M Street/Dunbar was allowed to use corporal punishment to discipline students, and the parents supported this. Many of the male students, especially, remember the large paddle in the administrative offices at Dunbar. When a principal in a black school is given the authority to administer corporal punishment at the insistence of the parents, there is clearly more here than meets the eye. The important question was not whether corporal punishment was good or bad, any more than the important question about Dunbar students really needing Latin. The point is that certain human relations are essential to the educational process. When these conditions are met, then education can go forward regardless of methods, educational philosophy, or physical plant (Sowell, Spring 1976, pp. 51-52)...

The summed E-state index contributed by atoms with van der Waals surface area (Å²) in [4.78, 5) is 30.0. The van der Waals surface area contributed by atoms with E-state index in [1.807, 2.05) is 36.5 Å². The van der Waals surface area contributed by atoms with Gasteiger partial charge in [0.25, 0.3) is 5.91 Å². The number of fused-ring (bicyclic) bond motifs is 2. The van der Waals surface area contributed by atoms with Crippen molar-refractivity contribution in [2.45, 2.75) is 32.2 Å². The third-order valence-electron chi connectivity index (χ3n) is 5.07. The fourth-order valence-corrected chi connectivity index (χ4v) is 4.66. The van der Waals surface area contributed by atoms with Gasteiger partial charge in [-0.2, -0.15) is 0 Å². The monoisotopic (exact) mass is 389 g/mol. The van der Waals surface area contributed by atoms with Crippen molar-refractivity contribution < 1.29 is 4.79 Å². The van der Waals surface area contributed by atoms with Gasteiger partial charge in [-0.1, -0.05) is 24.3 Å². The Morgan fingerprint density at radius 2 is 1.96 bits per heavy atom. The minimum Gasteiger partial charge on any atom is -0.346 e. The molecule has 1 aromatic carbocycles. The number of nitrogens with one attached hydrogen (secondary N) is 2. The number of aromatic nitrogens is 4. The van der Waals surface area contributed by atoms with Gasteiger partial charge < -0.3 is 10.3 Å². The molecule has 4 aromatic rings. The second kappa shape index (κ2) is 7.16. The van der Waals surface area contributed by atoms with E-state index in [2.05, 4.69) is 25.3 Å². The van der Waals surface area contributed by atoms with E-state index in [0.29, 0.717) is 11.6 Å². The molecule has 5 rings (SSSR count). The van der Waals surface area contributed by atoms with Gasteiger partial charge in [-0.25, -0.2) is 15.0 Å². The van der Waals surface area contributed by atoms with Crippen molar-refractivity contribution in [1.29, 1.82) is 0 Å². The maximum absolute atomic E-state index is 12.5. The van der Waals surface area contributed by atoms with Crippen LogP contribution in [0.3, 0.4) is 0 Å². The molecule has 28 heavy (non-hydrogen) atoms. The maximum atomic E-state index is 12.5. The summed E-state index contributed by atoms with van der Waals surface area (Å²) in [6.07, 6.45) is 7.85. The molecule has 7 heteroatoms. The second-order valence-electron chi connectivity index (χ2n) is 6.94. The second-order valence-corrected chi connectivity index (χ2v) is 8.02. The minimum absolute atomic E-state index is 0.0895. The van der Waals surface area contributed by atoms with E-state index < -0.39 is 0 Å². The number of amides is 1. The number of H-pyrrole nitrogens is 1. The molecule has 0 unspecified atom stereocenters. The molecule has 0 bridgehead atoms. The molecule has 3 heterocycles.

From the time the Preparatory High School for Colored Youth was established by a group headed by William Syphax, a freedman and civil rights activist, black parents sent their children to school with a respect for learning and a readiness to work. Consequently, the M Street/Dunbar High School, run by a 100 percent black staff and faculty and populated by a 100 percent black student body, was a high-performing educational institution. When asked if they thought the educational and cultural atmosphere of the pre-1960 M Street/Dunbar High School model could be replicated in the environment of today, 51 percent of the respondents said no, 22 percent said yes, and 27 percent were ambivalent.